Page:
This Week in NEOMG Decision-Making

Many questions remain regarding the decision by Chris Quinn, Vice President of Content for the Northeast Ohio Media Group (NEOMG) to remove the video his outlet took of its endorsement interview with Ohio Governor John Kasich and his two challengers on Thursday, October 23, 2014. This despite his appearance on Friday’s WCPN Sound of Ideas for its weekly regional roundup.

After listening carefully a couple of times to the entire segment, these areas surface as being in need of a deeper dive than the show’s twenty minutes was able to offer. Mr. Quinn provided some information related to all of these questions, but much of that information was contradictory and the only corrective he provided was that next year, everything will be videotaped regardless of what the candidates desire.

  1. What are, and what have we learned about the NEOMG procedures before, during and after endorsement interviews with candidates seeking elected office?
  2. What exactly happened after the news article appeared on, accompanied by the video?
  3. How, precisely, did a question that led to considering whether to remove the video?
  4. How, precisely, was the decision made to remove the video?
  5. How was the decision made to not explain the removal of the video to the public?
  6. How was the decision made for how an explanation would be provided, once it was decided that a public explanation would be given?
  7. How was the timing of publishing the explanation, as provided by Ted Diadiun, made?
  8. What are the consequences of this episode, from before the endorsement interview was set through and to the present?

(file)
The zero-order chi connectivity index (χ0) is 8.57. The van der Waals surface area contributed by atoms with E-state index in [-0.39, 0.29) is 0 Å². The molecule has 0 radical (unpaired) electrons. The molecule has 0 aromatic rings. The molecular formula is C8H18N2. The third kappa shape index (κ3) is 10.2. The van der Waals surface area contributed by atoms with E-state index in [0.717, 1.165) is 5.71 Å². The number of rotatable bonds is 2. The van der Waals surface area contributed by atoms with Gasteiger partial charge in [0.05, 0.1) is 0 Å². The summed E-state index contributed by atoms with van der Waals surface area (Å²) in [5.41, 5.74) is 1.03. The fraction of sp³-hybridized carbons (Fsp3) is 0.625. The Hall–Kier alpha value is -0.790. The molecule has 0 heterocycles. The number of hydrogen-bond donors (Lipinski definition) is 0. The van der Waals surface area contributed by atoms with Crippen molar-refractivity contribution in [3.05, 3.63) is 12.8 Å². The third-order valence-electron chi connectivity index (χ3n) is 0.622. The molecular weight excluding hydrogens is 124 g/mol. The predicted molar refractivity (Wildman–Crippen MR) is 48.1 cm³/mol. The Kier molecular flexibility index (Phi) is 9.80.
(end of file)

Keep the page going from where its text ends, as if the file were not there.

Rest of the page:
9. What public examination of the Plain Dealer-Northeast Ohio Media Group relationship is needed in the wake of this episode?
  10. Was the copyright takedown request legal?
  11. What is fair use under these circumstances?

As will be discussed in future posts, the core of the matter, in Mr. Quinn’s own words, is that he was more fearful of damaging the NEOMG’s relationship with an incumbent officeholder than he was fearful of the public losing respect for or trust in the NEOMG (and by extension, the Plain Dealer).

Sadly, that doesn’t even comport with the pittance of guidelines provided by Advance Local (NEOMG is an Advance Local “brand”)(bold added):

  • Empower readers with serious journalism – rigorous, thorough, aggressive and fair – across all platforms.
  • Provide advertisers with the engaged audiences, marketing tools and ROI they need to grow their businesses and expand their market share.
  • Build a collaborative and performance-driven work culture that rewards innovation, initiative and results.
  • Integrity in the content we produce.
  • Innovation in the way we deliver content and communicate with our audiences.
  • Commitment to community that crosses all of our brands and businesses

We don’t yet know how fatal an error Mr. Quinn’s bias to not damage the NEOMG’s relationship with the incumbent will be, but at least it exposes this favoritism for perceived powerful political figures when it – NEOMG – feels threatened that the power will be used against NEOMG. Which, it appears, was actually what happened.

It makes us have to ask another deep dive question: What power does the public have? Because it sure seems as though, traditionally, it was supposed to have the NEOMG.

What questions still remain for you?

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